The seymour tapes, p.1
The Seymour Tapes
Tim Lott was born in Southall, Middlesex, in 1956. He attended Greenford Grammar School and Harlow Technical College, after which he joined the local newspaper. He subsequently worked as a pop music journalist, a publisher and an entrepreneur. In 1983 he attended the London School of Economics as a mature student and achieved a degree in history and politics, after which he worked as a magazine editor and a TV producer before turning to writing. He is author of The Scent of Dried Roses, which was awarded the 1996 J. R. Ackerley Prize for Autobiography; White City Blue, winner of the 1999 Whitbread First Novel Award; Rumours of a Hurricane, which was shortlisted for the Whitbread Novel of the Year; and The Love Secrets of Don Juan. All are published by Penguin. He is divorced, has three daughters and lives in north-west London.
The Seymour Tapes
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First published by Viking 2005
Published by Penguin Books 2006
Copyright © Tim Lott, 2005
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Dedicated to the memory of Thomas Haynes
Lorraine Electronics Surveillance, Mayfair; Communications Control Systems Ltd, Mayfair; Patrick Binet-Decamps and Andrew Milton at Le Prince Maurice, Mauritius, for providing a refuge; likewise Christina østrem at Hotel Portixol, Mallorca, and Miguel Angel Prohens, at the Hotel Cuitat Jardi; Dr James LeFanu; Juliet Annan, Amelia Fairney and all at Viking Penguin; David Godwin; Laurence Bowen and Josh Golding for taking the trouble; Rachael Newberry, as ever.
The story of the death of Dr Alex Seymour is – inevitably – more profoundly lodged in the public consciousness than the story of his otherwise unremarkable life. Attention thus far has focused on the circumstances that led to his demise, at the age of fifty-one, in the basement of a run-down house in west London. The issues that seem to shuffle around that basement like questioning mourners – of privacy, voyeurism and sexual compulsion – have been constantly scrutinized since the story emerged, nearly two years ago, of his complex and eventually fatal relationship with Sherry Thomas.
I would be the first to confess that I find it both peculiar and surprising that out of the many first-rate and experienced writers who have commented on this strange, and strangely modern, saga, it is I, never having written a word previously on the case, who was granted access to the much discussed, but hitherto unseen Seymour Tapes.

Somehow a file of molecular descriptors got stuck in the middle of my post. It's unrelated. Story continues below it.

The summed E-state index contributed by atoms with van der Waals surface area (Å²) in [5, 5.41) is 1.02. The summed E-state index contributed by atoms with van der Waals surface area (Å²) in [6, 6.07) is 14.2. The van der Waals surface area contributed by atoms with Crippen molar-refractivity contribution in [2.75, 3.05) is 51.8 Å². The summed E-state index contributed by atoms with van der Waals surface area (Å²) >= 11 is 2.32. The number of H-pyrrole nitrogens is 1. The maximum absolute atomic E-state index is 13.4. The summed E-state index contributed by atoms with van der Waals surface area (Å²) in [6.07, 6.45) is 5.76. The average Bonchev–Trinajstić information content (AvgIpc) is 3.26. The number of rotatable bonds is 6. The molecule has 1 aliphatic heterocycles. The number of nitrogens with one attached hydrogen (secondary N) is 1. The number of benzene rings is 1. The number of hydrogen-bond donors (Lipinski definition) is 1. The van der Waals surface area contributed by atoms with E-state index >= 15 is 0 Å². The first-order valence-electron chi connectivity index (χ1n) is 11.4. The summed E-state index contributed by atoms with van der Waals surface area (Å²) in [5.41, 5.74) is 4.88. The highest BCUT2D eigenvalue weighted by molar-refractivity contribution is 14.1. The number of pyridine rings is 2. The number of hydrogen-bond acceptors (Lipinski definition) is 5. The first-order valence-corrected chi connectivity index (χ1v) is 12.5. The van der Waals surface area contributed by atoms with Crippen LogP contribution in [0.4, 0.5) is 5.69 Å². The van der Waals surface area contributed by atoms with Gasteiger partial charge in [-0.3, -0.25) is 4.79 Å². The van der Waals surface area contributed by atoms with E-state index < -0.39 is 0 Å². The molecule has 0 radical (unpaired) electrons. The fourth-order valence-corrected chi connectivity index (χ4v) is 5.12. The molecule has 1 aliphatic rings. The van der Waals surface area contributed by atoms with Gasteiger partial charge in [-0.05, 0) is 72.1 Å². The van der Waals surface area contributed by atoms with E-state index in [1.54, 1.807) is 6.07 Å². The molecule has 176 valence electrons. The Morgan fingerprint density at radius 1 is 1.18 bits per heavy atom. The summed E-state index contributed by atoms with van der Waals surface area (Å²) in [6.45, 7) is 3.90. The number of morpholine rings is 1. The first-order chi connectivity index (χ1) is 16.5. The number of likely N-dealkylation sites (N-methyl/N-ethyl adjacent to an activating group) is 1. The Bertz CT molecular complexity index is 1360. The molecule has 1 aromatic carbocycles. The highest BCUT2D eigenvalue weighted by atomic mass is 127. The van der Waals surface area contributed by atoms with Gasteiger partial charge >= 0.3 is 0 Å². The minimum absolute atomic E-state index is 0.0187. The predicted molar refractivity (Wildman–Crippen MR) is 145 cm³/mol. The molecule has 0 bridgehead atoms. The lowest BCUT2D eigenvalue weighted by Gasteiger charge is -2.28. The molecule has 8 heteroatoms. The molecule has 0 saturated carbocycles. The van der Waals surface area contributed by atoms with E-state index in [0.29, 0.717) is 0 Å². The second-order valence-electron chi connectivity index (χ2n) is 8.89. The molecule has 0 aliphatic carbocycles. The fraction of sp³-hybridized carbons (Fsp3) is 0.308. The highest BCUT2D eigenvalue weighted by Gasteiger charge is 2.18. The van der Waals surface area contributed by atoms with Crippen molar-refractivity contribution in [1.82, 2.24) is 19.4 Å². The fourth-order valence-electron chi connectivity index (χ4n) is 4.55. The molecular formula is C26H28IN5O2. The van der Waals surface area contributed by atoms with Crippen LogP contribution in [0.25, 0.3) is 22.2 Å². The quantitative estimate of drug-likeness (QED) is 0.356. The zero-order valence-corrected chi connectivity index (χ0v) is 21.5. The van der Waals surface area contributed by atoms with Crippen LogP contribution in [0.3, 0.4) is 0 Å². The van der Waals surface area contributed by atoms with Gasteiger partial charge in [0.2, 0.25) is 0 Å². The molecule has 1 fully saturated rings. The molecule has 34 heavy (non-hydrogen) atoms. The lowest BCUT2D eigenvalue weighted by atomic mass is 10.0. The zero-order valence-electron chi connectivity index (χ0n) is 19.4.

When I was approached by Samantha Seymour in the autumn of last year and requested to collaborate in writing a book about her family, her husband and Ms Sherry Thomas, I was nonplussed. My only contribution to the world of non-fiction to date was my first book, The Scent of Dried Roses, concerning the suicide of my mother, and a short, briefly controversial article in a literary magazine about the break-up of my marriage at the end of the 1990s. I also write a London newspaper column and occasional travel pieces. All in all, it is little enough qualification to tell the story of a celebrated and, above all, visible act of violence and defilement. Whether that visibility – culminating in the Internet broadcast of the infamous Skin Tape – came about because of theft or bribery, or through Sherry Thomas is not a matter for me to address here. I am not a sleuth, or even an investigative journalist. But after the Skin Tape leaked out, to the distress of the Seymour family, it seemed to Mrs Seymour that the record needed somehow to be ‘set straight’. She chose to approach me to undertake that task – even though my faith in the ability of anyone to set anything straight through any medium is strictly limited. Reality is too crooked.
I assumed, therefore, that Samantha Seymour had made some error. However, when we met at my publisher’s offices in the West End of London, she assured me that this was not so. She told me that after the death of her husband, and the subsequent discovery of the Seymour Tapes, she suffered a complete nervous breakdown. It was shortly after this that an acquaintance gave her a copy of my memoir about my mother, which details not only my mother’s suicide but my own struggle with mental illness. She claimed that it helped her recovery, and that she had admired it sufficiently to seek me out to discuss producing a book about her family and Sherry Thomas.
I tried to explain to her that I had never attempted to tell anyone else’s story, at least not at book length. I had only told my own. But she was insistent: so many lies had been told about Alex, she said – that he was a pervert, a snooper, a weirdo, a control freak – that only a complete explication of the facts would provide an effective correcting focus for these misperceptions. Such a picture would prove that Alex Seymour, although misguided and foolish, had acted only out of a desire to protect the family he loved.
Mrs Seymour has been offered considerable sums of money by representatives of the broadcast media for access to the tapes. She has consistently refused. However, in order to tell her husband’s story to the fullest extent, she offered to grant me access to Alex Seymour’s videotapes of the Seymour household. She said that she could never allow them to be broadcast but that, given the level of public interest and the distortions that followed upon this intense curiosity, it was sensible that they should be viewed, and reported on, by a neutral observer.